Published: Wed, May 16, 2018
Life&Culture | By Rose Hansen

Thandie Newton showcases black Star Wars characters in stellar dress at Cannes

Thandie Newton showcases black Star Wars characters in stellar dress at Cannes

Han first flies the Millennium Falcon! Or how about, "How old is Chewbacca?" These questions will likely be answered in Lando; the only other question now is just who and how many are interested in finding out the answers.

It's sort of a shame movies can't just exist in a vacuum without the added baggage of often troubled productions or studio interference. It seems like that story could be told in what's likely going to be Lando: A Star Wars Story. It sounds like the makings of one of those great stories that will undoubtably tug at the heart strings. I went in wanting to feel invested and engaged, except, after the first 20 minutes, the main objective changed and I was left asking, "So... what am I suppose to be rooting for, again?"

In "Solo" (opening May 25), we follow the progression of Han Solo (Alden Ehrenreich) from a small-time hood on his home planet of Corellia, with dreams of being a great pilot cruising through the galaxy, to eventually becoming a space pirate. It's a really hard thing to embody the looks, charm, and nuances of the original character played by the iconic, Harrison Ford. The character gets capes, boots, and a nice style of costumes. Unfortunately, I can't say that I did.

The action zips along, with the help of some predictably terrific special effects, but as a whole it feels more functional than exhilarating.

What legendary screenwriter Lawrence Kasdan ("The Empire Strikes Back", "Raiders of the Lost Ark") and his lifelong Lucasfilm-devotee son Jonathan Kasdan ("Freaks and Geeks", "Dawson's Creek") have done is transplanted a long list of heist-movie tropes onto the Star Wars framework- a concept that works well enough but never quite breaks any new ground, narrative-wise.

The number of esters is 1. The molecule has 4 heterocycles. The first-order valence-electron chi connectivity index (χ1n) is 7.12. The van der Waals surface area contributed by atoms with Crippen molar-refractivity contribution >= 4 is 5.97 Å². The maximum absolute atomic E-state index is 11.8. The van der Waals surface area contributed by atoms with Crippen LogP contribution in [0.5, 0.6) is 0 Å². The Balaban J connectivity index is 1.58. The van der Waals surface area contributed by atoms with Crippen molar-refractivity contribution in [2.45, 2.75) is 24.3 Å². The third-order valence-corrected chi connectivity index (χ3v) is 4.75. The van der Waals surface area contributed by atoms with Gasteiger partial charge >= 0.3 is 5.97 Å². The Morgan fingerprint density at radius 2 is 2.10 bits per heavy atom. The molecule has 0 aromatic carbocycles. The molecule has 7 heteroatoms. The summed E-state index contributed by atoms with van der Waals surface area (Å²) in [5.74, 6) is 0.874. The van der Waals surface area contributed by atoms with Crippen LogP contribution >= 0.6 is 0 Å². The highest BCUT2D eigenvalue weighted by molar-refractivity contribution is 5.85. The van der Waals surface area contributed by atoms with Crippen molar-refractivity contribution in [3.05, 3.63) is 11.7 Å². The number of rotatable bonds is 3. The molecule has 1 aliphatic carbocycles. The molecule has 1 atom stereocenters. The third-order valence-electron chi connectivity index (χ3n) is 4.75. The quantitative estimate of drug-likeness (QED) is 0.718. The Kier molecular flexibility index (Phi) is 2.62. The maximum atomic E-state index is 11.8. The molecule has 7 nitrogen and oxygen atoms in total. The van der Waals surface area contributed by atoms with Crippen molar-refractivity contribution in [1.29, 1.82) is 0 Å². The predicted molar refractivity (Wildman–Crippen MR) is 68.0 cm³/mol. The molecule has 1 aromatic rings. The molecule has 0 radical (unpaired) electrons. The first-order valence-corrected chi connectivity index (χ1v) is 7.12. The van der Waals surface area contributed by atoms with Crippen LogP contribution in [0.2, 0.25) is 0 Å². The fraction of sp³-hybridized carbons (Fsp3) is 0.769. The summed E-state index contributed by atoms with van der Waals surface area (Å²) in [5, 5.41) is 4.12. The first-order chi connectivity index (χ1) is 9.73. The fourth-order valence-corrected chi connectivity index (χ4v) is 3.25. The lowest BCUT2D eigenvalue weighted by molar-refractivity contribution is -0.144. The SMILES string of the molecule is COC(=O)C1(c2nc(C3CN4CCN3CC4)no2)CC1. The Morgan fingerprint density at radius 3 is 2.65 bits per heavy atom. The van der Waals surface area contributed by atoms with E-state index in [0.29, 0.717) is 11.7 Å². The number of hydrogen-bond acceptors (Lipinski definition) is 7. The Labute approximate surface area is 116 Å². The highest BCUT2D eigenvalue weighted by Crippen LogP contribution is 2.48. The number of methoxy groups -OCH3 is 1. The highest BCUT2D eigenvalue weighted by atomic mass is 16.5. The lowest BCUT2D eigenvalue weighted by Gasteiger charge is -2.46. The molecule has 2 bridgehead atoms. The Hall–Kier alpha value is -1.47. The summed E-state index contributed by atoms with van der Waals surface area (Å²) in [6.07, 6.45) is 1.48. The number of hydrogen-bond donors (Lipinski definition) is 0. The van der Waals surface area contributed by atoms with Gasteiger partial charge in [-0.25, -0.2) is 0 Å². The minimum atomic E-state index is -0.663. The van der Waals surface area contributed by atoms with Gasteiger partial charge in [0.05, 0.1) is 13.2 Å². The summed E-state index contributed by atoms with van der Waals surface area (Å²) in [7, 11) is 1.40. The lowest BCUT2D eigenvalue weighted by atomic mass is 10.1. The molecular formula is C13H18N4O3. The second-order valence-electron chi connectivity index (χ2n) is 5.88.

Han's former girlfriend Qi'ra resurfaces and joins the team, but her story is complicated and her loyalties are divided. "I'm not entirely sure about Emilia Clarke, but that mostly because Qi'ra - who comes back into the movie - is such an unknown quantity".

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And Han also chances across a charismatic dandy-ish smuggler, gambler and flier called Lando Calrissian, a very amusing performance from Donald Glover. If you're looking for the latter, Solo will please you. But I found it purely lovable.

With other characters like Woody Harrelson and Paul Bettany, they both played their parts well as Beckett and Dryden Vos, respectively. It's no surprise Newton could fit all of them (multiple times!) on one gown, which features the likenesses of Billy Dee Williams as Lando Calrissian, John Boyega as Finn, Samuel L. Jackson as Mace Windu, Forest Whitaker as Saw Gerrera, and Hugh Quarshie as Captain Panaka.

Solo: A Star Wars Story - 72%.

Of the new characters, the one who truly shines brightest - and damn near steals the show - is the fiercely independent droid L3-37 (Phoebe Waller-Bridge), whose acerbic personality and cutting wit is even sharper than Rogue One's K2SO.

Ehrenreich "captures enough of Ford's genial swagger to earn Solo bragging rights", the review affirms - "even if the performance could have benefited from flashing a few fewer winks". It's not enough to hide the obvious ideological problem of willfully retreating to childhood in the face of real-world problems, nor the consolidated efforts of an unwieldy and arch-conservative private company to make said retreat into a national pastime; Solo's best moments are nearly entertaining enough to make you forget about all that.

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